Gender equality in third level remains a distant hope

Latest figures show some improvement but discrimination deeply rooted

Progress is like pulling teeth and with some evidence of a latent desire to keep rotting teeth in place. The recent decision by UCD to flatly reject a ruling of the Workplace Relations Commission on age discrimination against a female academic of long-standing is an example. Photograph: Alan Betson

Progress is like pulling teeth and with some evidence of a latent desire to keep rotting teeth in place. The recent decision by UCD to flatly reject a ruling of the Workplace Relations Commission on age discrimination against a female academic of long-standing is an example. Photograph: Alan Betson

 

The latest figures on gender progression among academics from the Higher Education Authority show some improvement in what has been an intractable problem, but illustrate the extent of the hill still to be climbed.

The HEA figures show that among “core funded” academic staff the proportion of female professors has increased from 23 to 24 per cent since 2015 while the number of female associate professors has increased from 32 per cent to 34 per cent.

The number of senior lecturers has risen from 38 per cent to 41 percent, while the proportion of lecturers who are women is unchanged at 51 per cent. Full and real gender equality remains a distant target.

This is despite an intense focus on the issue in recent years, including a report on gender equality in 2016 by former minister and European commissioner Máire Geoghegan-Quinn.

Among its recommendations was that Irish institutions should adopt the Athena Swan Charter which recognises and celebrates good practice in this area amongst British third-level institutions.

There is an increased commitment in universities, while at Government level a task group established by Minister of State for Higher Education Mary Mitchell-O’Connor is due to report shortly.

Progress is, however, like pulling teeth and with some evidence of a latent desire to keep rotting teeth in place.

The recent decision by UCD to flatly reject a ruling of the Workplace Relations Commission on age discrimination against a female academic of long-standing is an example.

Gender discrimination

The problem is that a culture of gender discrimination is deeply rooted in our entire society and economy.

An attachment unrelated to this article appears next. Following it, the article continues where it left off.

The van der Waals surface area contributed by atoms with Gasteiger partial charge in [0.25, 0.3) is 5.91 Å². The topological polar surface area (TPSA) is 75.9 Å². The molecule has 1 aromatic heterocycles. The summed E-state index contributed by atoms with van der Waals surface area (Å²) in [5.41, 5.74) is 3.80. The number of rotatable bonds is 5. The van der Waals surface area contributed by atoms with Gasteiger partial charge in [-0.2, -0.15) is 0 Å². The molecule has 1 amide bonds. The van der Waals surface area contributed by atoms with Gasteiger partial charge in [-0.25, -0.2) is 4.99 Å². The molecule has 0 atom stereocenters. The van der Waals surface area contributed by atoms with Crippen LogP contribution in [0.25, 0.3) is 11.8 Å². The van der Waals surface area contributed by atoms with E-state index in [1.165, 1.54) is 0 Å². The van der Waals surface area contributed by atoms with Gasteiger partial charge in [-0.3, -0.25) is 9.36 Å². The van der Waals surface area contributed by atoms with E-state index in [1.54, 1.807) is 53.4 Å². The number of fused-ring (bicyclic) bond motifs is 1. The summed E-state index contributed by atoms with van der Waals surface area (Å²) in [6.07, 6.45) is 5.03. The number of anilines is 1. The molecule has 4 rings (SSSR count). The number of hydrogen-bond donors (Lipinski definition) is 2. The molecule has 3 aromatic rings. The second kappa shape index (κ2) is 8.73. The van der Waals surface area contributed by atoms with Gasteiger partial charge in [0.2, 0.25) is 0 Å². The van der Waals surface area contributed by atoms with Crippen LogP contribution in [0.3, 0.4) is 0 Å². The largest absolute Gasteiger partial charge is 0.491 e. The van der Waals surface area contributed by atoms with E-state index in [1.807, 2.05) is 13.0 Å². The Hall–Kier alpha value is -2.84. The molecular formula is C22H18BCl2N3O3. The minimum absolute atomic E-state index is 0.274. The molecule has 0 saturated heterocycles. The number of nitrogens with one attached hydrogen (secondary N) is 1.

The Government is committed to addressing it. Last January, Minister for Finance and Public Reform Paschal Donohoe set “a target of 50/50 gender balance in appointments at senior levels” in the Civil Service and the Department of Public Expenditure and Reform “will review the effectiveness of the measures on a regular basis to ensure that they are having an impact over time”.

The National Strategy for Women and Girls 2017- 2020 is also ambitious. It is, however, driven by a largely aspirational language, to “encourage female involvement” “supporting a greater focus on women’s participation” and on “accelerating progress”.

On equal pay it commits without teeth to “Initiate dialogue between union and employer stakeholders” and “promote wage transparency by requiring companies of 50 or more employees to complete a wage survey periodically and report the result”.

Deeply entrenched attitudes on women’s “place” will only succeed when confronted far more robustly.

Iceland is rated perhaps the world’s most gender neutral country. Nearly half its MPs and company directors are women. First-class daycare and parental leave help ensure almost four in five women have a job.Yet despite an equal pay Act dating to 1961, Icelandic women still earn, on average, between 14 and 20 per cent less than men.

Equal pay

In response Iceland this year became the first country in the world to monitor and enforce equal pay. Within four years from January 2018, any public or private body in Iceland employing more than 25 people not independently certified as paying equal wages will face daily fines. Those with more than 250 staff must comply by the end of this year.

In France gender parity in politics became law in 2000, but political parties found ways to dodge it. President Emmanuel Macron gave it priority and in the last election half his party’s candidates were women. The number of women MPs jumped to 38 per cent , an increase of almost a third in one election.

Last June, New Zealand’s prime minister, Jacinda Ardern, became a first-time mother and insisted on her right to six weeks’ maternity leave, one-third the legal allowance. It is only by such robust approaches that ingrained gender bias will be overcome.Last year the ministry for women in New Zealand released research on the continuing gender pay gap, which reduced steadily since 1998 but stalled for the past decade.

It concluded that differences in education, occupations that men and women work in or the fact that women are more likely to work part-time, only explain about 20 per cent of the remaining pay gap.

The other 80 per cent is driven by “unexplained” factors, like conscious and unconscious bias – “impacting negatively on women’s recruitment and pay advancement”.

Such deep-seated bias and discrimination may seem intractable. But determined government action can deliver real change.

Joan Donegan is general secretary of the Irish Federation of University Teachers

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